September 2020

US Department of State says refugees from Hong Kong will be given "specific allocations" in the coming fiscal year, alongside those from El Salvador, Guatemala and Venezuela.

October 2020

A 22-year-old Hong Konger is granted refugee status for three years in Germany, the first instance of a protester receiving asylum for activities related to the 2019 unrest.

Four Hong Kong activists -- including founder of former opposition group Studentlocalism, Tony Chung -- entered the US consulate to seek asylum, but were turned away by consulate staff.

December 2020

Former opposition lawmaker Ted Hui, facing numerous charges in Hong Kong, arrives in London and announces a self-imposed exile.

Another former lawmaker, pro-independence activist Baggio Leung says says he's seeking asylum in the US.

Former British consulate worker Simon Cheng, 30, was a nobody on the democracy circuit until he hit headlines for his 15-day detention in mainland China in 2019, during the height of the often-violent anti-government protests, which were a catalyst for this year's national security law. Cheng says he was tortured in detention and interrogated about his frontline activism that summer. At the time, China's Foreign Minister spokesman, Geng Shuang, said the Chinese public security department "guaranteed all of his rights and interests according to law."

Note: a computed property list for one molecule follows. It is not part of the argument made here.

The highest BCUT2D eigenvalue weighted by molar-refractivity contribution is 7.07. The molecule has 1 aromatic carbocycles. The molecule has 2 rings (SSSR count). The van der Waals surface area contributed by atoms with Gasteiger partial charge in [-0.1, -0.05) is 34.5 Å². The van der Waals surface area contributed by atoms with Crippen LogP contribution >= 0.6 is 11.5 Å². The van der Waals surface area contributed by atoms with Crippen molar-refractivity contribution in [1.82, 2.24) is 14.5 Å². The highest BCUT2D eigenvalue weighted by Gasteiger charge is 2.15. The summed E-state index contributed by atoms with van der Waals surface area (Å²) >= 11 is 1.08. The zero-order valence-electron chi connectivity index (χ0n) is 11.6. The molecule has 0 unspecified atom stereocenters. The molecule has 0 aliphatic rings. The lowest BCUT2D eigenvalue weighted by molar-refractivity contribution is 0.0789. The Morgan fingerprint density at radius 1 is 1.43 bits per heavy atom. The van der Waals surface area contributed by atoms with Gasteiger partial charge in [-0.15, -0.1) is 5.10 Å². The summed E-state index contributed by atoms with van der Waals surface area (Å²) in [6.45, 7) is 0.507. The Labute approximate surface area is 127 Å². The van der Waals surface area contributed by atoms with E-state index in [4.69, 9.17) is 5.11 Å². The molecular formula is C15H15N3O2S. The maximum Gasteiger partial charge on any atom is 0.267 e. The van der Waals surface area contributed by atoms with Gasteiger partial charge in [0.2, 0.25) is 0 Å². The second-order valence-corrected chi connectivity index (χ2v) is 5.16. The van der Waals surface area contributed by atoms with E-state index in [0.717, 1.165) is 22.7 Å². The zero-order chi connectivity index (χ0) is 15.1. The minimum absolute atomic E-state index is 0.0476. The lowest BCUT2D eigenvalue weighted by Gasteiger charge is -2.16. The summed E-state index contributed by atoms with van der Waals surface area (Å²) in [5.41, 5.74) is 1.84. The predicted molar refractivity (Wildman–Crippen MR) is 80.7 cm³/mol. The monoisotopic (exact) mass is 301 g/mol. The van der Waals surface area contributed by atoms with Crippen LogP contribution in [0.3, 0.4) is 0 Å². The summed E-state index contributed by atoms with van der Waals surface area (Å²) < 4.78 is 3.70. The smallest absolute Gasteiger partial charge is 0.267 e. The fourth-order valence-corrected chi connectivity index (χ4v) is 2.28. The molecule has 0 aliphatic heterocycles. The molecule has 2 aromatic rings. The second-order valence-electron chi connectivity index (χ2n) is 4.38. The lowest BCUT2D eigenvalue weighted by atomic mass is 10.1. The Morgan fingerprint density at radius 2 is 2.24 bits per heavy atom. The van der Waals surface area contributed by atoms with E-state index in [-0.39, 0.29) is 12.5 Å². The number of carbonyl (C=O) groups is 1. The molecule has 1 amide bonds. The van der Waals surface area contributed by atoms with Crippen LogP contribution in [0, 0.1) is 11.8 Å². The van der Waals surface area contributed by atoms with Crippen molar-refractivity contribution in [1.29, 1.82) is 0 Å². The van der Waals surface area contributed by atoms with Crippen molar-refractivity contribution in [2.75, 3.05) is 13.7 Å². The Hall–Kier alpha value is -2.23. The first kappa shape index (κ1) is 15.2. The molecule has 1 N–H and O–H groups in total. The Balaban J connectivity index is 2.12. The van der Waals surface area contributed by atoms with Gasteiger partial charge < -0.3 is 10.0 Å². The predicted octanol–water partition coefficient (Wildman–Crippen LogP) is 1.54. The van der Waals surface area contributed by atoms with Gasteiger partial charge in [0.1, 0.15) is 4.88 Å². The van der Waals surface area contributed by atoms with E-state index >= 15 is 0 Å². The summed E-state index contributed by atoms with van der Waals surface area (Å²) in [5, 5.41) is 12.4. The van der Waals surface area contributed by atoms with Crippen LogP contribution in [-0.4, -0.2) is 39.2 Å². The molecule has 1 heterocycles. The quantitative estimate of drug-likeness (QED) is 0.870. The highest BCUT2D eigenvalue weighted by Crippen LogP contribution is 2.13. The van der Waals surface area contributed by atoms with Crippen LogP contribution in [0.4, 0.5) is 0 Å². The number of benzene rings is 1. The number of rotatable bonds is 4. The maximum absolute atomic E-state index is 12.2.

After deeming Hong Kong unsafe upon his release, Cheng laid low in Taiwan before seeking asylum in the UK.
Another former legislator, Ted Hui, 38, slipped out of Hong Kong last month while on bail, on the pretense of attending a climate change conference in Denmark. Instead he went into exile in Europe to dodge charges of perverting the course of justice, access to a computer with dishonest intent, and vandalism -- charges he says are politically motivated.
The age of some of the exiles is stunning. Independence activist Honcques Laus was just 18 when he claimed asylum at London's Heathrow Airport in June, anticipating being jailed under the then-impending national security law.